I liked to walk fast. The half sarees impeded my long manly stride with hands tied behind my back. No gentle sways of h. here. I suppose my gait was best suited to a sergeant major’s uniform, but I was willing to settle in for a salwar kameez with a dupatta. 

So, there I was arguing with the pater. Logically, I asked him, “What part of this dress is less decent than the half-saree? “. Seeing as there was no good answer to this, the pater was starting to huff and play the But-I-know-village-life card. 

Kala Chitthi was watching the unfolding drama as she went about her morning chores. Somehow she connected with everyone in the family – young and old.  She knew how much I hated the half-saree, and also how it was going to be difficult for the pater to slide down the palm tree he was climbing up with every sentence. 

She came along in that swift manner of hers, and hugged me about the midriff and said, “If you wear a half-saree, it will be so much easier to pinch you around here right? You should try it sometime!” And then smiling she said to her much older brother-in-law,  “Anna…you remember a village of long ago. These days, all girls wear a nightie or salwar kameez and stand outside. This looks beautiful!” She whisked us both on our way smiling all the way through. She had a morning full of duties to attend to and this matter was resolved with the attention it deserved. No more no less.

She loved all her nephews and nieces, brothers-in-law and sisters-in-law, parents-in-law. She made them all her sons and daughters, brothers and sisters, parents. She loved and was loved by all who knew her, with a generosity of spirit that was hard to comprehend. How could one soul have so much capacity to love? 

“There is not one big cosmic meaning for all; there is only the meaning we each give to our life, an individual meaning, an individual plot, like an individual novel, a book for each person.” ― Anaïs Nin, The Diary of Anaïs Nin, Vol. 1: 1931-1934

I had my next meeting to get to, but Kala Chitthi reminded me that life is not as prickly as we make it out to be. Human beings just need to be heard and understood is all. We have things to do, and one must be happy going about it.

Chitthi’s LinkedIn profile would not boast of any patents, for they do not give patents for unifying souls, who lavish their love and generosity upon everyone. But they should. It would make the world a better place.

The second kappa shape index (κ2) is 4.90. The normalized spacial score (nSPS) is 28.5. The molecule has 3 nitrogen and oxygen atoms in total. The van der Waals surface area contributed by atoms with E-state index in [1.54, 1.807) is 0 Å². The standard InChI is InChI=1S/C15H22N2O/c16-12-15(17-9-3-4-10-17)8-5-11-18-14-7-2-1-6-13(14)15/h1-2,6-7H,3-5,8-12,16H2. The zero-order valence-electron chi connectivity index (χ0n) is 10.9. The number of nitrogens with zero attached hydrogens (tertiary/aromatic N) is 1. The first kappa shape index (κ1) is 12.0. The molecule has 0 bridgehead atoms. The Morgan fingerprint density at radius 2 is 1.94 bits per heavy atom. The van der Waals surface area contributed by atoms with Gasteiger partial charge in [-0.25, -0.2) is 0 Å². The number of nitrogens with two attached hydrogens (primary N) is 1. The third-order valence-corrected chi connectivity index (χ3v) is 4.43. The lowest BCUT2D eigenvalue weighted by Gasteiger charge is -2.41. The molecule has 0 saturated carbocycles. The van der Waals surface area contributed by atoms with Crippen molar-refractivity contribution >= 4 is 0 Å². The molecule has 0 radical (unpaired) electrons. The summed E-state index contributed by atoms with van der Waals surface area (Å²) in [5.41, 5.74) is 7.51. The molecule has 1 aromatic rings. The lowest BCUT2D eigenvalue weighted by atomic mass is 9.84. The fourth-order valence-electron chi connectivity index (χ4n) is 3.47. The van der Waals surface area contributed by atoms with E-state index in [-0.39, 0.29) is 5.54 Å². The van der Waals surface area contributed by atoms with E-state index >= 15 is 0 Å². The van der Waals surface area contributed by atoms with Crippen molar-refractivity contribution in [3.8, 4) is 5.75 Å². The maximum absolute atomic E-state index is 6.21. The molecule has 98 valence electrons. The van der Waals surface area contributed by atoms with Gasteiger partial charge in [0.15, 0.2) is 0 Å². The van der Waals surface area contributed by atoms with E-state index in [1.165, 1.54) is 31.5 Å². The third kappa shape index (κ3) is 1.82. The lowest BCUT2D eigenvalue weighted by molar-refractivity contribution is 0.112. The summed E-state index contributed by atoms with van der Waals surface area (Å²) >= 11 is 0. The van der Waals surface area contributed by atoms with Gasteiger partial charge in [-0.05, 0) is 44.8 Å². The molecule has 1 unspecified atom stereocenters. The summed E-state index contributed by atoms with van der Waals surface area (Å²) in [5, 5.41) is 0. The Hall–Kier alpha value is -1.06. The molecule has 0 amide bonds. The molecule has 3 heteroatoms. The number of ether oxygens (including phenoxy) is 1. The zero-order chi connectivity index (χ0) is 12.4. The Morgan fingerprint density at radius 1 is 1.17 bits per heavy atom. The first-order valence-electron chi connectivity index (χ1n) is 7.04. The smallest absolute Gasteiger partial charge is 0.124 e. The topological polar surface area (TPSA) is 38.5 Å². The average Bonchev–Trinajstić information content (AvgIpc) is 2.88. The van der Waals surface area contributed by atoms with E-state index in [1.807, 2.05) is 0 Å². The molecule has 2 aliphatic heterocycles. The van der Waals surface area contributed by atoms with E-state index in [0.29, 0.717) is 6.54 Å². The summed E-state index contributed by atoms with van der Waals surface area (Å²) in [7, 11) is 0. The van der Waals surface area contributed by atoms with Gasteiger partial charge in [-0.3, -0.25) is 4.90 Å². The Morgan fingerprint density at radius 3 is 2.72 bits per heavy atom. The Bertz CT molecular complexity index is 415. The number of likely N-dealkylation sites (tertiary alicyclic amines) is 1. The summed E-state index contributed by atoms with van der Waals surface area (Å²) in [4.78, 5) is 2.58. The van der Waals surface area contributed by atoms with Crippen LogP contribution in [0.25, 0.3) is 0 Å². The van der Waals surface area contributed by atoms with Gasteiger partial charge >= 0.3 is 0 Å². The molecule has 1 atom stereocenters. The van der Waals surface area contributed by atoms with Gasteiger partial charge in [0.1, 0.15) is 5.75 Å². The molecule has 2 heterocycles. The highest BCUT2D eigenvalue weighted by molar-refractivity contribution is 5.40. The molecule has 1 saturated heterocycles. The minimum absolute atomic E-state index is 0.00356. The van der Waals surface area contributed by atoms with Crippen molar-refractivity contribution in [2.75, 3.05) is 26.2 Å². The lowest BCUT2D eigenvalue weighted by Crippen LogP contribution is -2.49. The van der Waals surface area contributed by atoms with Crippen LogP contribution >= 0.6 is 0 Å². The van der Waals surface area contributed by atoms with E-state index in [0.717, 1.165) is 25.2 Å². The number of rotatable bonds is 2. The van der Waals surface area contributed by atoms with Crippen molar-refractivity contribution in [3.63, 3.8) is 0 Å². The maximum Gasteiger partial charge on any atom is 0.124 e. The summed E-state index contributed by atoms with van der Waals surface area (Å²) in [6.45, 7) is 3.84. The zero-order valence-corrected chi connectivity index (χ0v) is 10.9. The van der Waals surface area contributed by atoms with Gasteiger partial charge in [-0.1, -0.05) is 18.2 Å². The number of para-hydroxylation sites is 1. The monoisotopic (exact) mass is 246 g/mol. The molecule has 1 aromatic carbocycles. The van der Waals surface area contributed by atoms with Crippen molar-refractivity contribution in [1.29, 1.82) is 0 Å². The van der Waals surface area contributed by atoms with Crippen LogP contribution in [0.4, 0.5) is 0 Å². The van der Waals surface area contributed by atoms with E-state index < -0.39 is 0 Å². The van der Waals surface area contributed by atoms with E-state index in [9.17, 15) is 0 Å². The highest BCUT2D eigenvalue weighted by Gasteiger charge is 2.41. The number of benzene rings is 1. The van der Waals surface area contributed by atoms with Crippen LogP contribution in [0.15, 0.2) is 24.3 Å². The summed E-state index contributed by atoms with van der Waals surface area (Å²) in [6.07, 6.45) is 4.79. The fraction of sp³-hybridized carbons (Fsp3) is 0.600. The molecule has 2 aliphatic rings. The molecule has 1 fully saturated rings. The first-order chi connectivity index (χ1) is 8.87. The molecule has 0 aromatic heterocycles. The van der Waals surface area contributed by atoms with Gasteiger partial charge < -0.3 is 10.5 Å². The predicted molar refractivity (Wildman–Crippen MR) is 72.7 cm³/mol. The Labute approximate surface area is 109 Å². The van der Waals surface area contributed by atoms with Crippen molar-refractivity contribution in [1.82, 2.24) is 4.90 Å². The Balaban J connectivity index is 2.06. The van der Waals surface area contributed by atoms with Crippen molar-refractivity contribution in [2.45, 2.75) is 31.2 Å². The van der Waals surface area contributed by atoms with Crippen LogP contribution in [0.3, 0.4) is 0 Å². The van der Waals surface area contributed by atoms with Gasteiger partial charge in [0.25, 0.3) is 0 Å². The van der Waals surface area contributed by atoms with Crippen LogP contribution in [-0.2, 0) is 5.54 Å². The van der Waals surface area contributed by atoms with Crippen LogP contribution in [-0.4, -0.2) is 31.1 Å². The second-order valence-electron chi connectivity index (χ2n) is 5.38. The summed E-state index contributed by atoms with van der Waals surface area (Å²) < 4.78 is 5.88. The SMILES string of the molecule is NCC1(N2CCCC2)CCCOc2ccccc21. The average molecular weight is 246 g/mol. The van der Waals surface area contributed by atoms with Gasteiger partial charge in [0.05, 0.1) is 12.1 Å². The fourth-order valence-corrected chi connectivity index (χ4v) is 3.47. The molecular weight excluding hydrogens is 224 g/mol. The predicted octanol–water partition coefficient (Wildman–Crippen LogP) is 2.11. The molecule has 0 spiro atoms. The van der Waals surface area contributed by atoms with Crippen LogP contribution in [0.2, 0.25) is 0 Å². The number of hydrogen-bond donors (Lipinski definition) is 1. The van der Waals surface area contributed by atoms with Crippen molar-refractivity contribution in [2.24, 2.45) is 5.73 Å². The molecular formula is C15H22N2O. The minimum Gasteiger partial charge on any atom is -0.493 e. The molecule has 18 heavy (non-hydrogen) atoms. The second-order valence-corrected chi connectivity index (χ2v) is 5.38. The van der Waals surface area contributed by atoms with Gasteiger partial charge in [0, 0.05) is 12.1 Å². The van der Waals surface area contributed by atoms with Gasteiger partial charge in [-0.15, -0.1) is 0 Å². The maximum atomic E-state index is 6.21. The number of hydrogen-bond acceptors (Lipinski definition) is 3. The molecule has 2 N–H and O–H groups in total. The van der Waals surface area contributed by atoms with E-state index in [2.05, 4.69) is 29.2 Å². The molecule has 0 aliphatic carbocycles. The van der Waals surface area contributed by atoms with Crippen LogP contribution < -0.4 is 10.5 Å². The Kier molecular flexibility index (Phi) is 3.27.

The Laughing Life

The son tumbled out of his room with yet another joke. His teachers apparently tell them a joke every now and then, and he repeats them to me if he finds them really funny, or remembers to. One of the many gifts of the Covid lifestyle are little snippets like this.

I stood there waiting and wondering what today’s j would be about.

“Why did the skeleton not go to the party?”

“I don’t know – because it had too many bones to pick?”

“Ha! Good one. But no.”

“Umm…don’t know. Why didn’t the skeleton go to the party?” I said a little impatience in the tone. I had to get to that next meeting.

“Because it had nobody to go with. Get it? Get it? No Body to go with?!”

I moaned and laughed at the same time. A lovely feeling of warmth spread through the being as I headed off. 

Later that day, I sat musing about humor and how marvelous a gift it is to humankind.

My Family and Other Animals is a marvelous book by Gerald Durrell. This book has the distinction of being the first book that I read belonging to the Humor genre. I remember it as though it was yesterday. Sitting in class 8-B, the sun was shining outside, there was a butterfly in the lawns outside, but our English teacher seemed to prefer the miracle of the written word to the fluttering butterflies outside. She put on her glasses and whipped the book out of her handbag in one elegant motion and said we were going to read the book.